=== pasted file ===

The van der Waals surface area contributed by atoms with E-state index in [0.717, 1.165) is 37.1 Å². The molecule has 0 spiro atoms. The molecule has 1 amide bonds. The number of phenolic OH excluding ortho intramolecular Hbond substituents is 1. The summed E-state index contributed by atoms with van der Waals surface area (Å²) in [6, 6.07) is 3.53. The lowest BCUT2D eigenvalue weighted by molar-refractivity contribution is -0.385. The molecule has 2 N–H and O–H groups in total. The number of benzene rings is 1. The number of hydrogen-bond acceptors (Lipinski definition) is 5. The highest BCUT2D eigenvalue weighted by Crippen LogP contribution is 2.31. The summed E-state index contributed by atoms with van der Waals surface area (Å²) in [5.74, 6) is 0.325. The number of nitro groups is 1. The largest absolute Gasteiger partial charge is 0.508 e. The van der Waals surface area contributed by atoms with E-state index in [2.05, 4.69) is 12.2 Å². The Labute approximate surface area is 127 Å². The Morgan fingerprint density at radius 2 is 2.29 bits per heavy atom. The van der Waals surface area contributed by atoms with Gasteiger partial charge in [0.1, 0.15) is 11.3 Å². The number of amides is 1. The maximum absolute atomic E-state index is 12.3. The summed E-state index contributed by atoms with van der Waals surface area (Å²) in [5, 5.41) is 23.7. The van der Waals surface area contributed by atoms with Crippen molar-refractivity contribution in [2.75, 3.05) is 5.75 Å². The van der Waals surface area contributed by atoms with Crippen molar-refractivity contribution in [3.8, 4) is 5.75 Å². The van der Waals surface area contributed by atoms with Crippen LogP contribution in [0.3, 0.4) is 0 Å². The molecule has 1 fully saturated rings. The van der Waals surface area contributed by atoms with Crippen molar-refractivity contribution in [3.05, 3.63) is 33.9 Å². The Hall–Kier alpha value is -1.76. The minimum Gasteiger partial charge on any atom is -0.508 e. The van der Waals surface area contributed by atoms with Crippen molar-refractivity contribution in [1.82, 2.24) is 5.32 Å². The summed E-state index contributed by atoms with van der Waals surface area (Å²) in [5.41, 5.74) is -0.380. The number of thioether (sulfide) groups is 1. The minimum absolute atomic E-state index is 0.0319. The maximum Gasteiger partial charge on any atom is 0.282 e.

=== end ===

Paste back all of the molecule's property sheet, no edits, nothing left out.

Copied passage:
The van der Waals surface area contributed by atoms with E-state index in [0.717, 1.165) is 37.1 Å². The molecule has 0 spiro atoms. The molecule has 1 amide bonds. The number of phenolic OH excluding ortho intramolecular Hbond substituents is 1. The summed E-state index contributed by atoms with van der Waals surface area (Å²) in [6, 6.07) is 3.53. The lowest BCUT2D eigenvalue weighted by molar-refractivity contribution is -0.385. The molecule has 2 N–H and O–H groups in total. The number of benzene rings is 1. The number of hydrogen-bond acceptors (Lipinski definition) is 5. The highest BCUT2D eigenvalue weighted by Crippen LogP contribution is 2.31. The summed E-state index contributed by atoms with van der Waals surface area (Å²) in [5.74, 6) is 0.325. The number of nitro groups is 1. The largest absolute Gasteiger partial charge is 0.508 e. The van der Waals surface area contributed by atoms with E-state index in [2.05, 4.69) is 12.2 Å². The Labute approximate surface area is 127 Å². The Morgan fingerprint density at radius 2 is 2.29 bits per heavy atom. The van der Waals surface area contributed by atoms with Gasteiger partial charge in [0.1, 0.15) is 11.3 Å². The number of amides is 1. The maximum absolute atomic E-state index is 12.3. The summed E-state index contributed by atoms with van der Waals surface area (Å²) in [5, 5.41) is 23.7. The van der Waals surface area contributed by atoms with Crippen molar-refractivity contribution in [2.75, 3.05) is 5.75 Å². The van der Waals surface area contributed by atoms with Crippen molar-refractivity contribution in [3.8, 4) is 5.75 Å². The van der Waals surface area contributed by atoms with Crippen LogP contribution in [0.3, 0.4) is 0 Å². The molecule has 1 fully saturated rings. The van der Waals surface area contributed by atoms with Crippen molar-refractivity contribution in [3.05, 3.63) is 33.9 Å². The Hall–Kier alpha value is -1.76. The minimum Gasteiger partial charge on any atom is -0.508 e. The van der Waals surface area contributed by atoms with Crippen molar-refractivity contribution in [1.82, 2.24) is 5.32 Å². The summed E-state index contributed by atoms with van der Waals surface area (Å²) in [5.41, 5.74) is -0.380. The number of thioether (sulfide) groups is 1. The minimum absolute atomic E-state index is 0.0319. The maximum Gasteiger partial charge on any atom is 0.282 e.